Frozen pipes are becoming more common because of colder winters. With more and more arctic-like cold winters in the future, failing to winterize will result in more frozen pipes.
So what do you do if one or all of your pipelines freeze?
First off, because water expands when it freezes, a frozen plumbing pipe is in danger of bursting. When a broken pipe thaws, water will spray out and typically cause flooding.
Thawing Frozen Pipes: Telltale Signs
The first sign that the water in your pipeline is beginning to crystallize is a slowing down of the flow through the faucet to a trickle.
If you see this sign, immediately turn on that faucet's hot and cold water and let it run continually. This will keep the tap from freezing up and even aid in the thawing process.
Let the water run until it has returned to full flow.
Thawing Frozen Pipes: Testing
If one or more faucets are without water, you need to make an accurate determination of where the blockage is and how many taps are affected.
In very cold weather, multiple sections of the piping are often frozen. To make this determination, turn on all the taps in your home.
If only one faucet has no water then the problem is local. If no water is coming out of multiple taps, then the blockage is in multiple segments.
When there is no water at all is flowing in the house than most likely the main water line is affected, either where it enters the meter or before.
Outdoor pipes are normally buried below the frost line. However, if an underground pipe is already frozen, the only thing you can do is bury it deeper.
Thawing Frozen Pipes: Next Steps
Once you have determined which faucet is affected, you need to determine exactly where the problem lies. Sections of piping that are filled with ice can usually be detected by feel.
A frozen pipe segment will feel cold to the touch whereas water carrying pipe will be 50 degrees after the water has run through it for 2 minutes.
If you have an infrared thermometer, you can use it to locate the segments that are frozen.
Once you have located the frozen segments, and before you start thawing the pipe, be sure to turn off the water at the main.
If the pipe has already burst, turning off the water will prevent flooding once it has sufficiently warmed to restore flow. At the same time, be sure to open the faucet of the pipe you are thawing.
Watching for water to start dripping from the open pocket will allow you to monitor your progress.
Thawing Frozen Pipes: Exposed
To defrost an exposed pipe, turn on and raise a heat air gun or hair dryer to a high position, point it at the pipe and move it back and forth until the water starts to thaw.
An alternate method involves heating up the water in a pot until it boils.
- Wrap the frozen pipe with a rag and fasten it with wire.
- Pour the hot water on the rag.
- When the water on the cloth cools, add more hot water.
Do this until the water thaws and move to the adjacent areas of the pipeline that still contains ice.
Thawing Frozen Pipes: In a Wall
If a frozen pipe is behind a wall and you're pretty sure the pipe is not damaged, you can try thawing it with a different method.
Place a heat lamp or an electric space heater close to the wall behind the pipe. Place it at least 24 inches away from the wall to reduce the risk of fire damage.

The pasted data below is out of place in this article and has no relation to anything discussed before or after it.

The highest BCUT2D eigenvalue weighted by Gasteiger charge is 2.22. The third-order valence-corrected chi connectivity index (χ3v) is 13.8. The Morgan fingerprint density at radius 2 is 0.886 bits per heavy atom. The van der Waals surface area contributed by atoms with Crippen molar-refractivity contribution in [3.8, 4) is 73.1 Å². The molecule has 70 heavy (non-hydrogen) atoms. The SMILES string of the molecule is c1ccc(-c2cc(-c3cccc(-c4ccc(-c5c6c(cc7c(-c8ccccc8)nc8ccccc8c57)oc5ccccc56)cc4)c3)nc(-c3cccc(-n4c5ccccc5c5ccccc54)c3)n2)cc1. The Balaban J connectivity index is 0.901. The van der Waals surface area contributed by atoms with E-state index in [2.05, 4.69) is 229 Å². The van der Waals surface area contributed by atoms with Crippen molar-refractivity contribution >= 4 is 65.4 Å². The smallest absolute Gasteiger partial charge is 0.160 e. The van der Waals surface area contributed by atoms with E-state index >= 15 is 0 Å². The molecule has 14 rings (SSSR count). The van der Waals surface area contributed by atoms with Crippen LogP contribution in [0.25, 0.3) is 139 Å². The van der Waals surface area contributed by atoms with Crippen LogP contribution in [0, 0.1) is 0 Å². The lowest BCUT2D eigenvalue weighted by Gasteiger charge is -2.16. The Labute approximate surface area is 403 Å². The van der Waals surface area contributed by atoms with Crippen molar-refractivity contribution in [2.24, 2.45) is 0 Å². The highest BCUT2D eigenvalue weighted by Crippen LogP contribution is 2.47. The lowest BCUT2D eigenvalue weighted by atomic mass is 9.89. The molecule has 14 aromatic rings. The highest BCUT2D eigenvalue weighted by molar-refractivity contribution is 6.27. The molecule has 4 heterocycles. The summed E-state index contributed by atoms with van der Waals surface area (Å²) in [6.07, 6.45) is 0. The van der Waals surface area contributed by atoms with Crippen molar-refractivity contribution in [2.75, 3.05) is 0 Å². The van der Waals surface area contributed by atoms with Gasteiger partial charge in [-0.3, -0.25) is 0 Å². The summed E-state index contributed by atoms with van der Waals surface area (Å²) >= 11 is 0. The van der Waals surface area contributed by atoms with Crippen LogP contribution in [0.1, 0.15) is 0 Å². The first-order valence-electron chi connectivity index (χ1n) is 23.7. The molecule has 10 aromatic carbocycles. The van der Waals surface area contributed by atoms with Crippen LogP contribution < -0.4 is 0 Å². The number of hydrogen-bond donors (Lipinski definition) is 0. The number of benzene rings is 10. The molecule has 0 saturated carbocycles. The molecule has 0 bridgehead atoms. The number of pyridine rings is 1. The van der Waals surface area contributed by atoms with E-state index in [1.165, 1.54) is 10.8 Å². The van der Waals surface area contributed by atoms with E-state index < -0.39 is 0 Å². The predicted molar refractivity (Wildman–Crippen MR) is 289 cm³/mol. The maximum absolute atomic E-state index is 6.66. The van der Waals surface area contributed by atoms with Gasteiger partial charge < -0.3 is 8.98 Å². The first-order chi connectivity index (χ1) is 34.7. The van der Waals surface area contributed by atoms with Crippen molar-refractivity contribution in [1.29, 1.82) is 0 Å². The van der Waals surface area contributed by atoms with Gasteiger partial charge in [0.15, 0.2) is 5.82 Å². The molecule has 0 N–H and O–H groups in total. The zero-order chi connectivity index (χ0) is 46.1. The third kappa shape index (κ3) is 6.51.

Aim the heater or lamp at the wall and turn it on, monitoring it constantly. Remember that safety should be your primary concern.
Although this method takes longer than the exposed pipe, it can still be effective.
Thawing Frozen Pipes: Step 1
First, make sure that the frozen pipe is not cracked.
As you all know, when water freezes, it actually expands. This can cause cracks in the pipe. If the water has solidified after freezing, it expands sufficiently to actually break the pipe.
Obviously, in this case, you will need to get the repair done. But most of the time, the pipes are not cracked but simply blocked.
If you have checked that there are no cracks or leaks in the pipe, turn off the water that flows through the pipe. In some cases, this means that the main water supply to your house has to be closed.
However, in most of the new homes, there are some intermediate shut off valves also available. This actually allows you to isolate the frozen pipe from the rest of your water system.
Thawing Frozen Pipes: Step 2
Next, you have to open up all faucets connected to the frozen pipe. This way you can get rid of the cold water trapped in the pipe. After the pressure is somewhat minimized, allow the thawed water to move out of the pipe.
As for the remaining pipe, you can opt for two approaches. It all depends on what is available to you and the feasibility to reach to the core of the pipe in order to get it thawed.
Just wrap a towel around the pipe and pour hot water from the kettle. This will provide warmth to the frozen section of pipe. With a few minutes, the frozen chunks of ice will start melting.
Thawing Frozen Pipes: Step 3
Although that was feasible, you can also use a handheld dryer if you have one. With a dryer, you can blow warm air on to the frozen part of the pipe to thaw the ice.
Or you can prop a small heater close to the pipe if you have it. Leave the heat on for about an hour. This much time is sufficient to thaw the frozen ice.
If possible, you can also buy an electric pipe heating tape. Another option is to run a plumbing torch along the length of the frozen pipe.
All these methods for thawing a frozen pipe will be fine if you wish to thaw a frozen drainage pipe. But in case it is an ABS or PVC pipe, torches would not work.
Check out our article on leaking pipes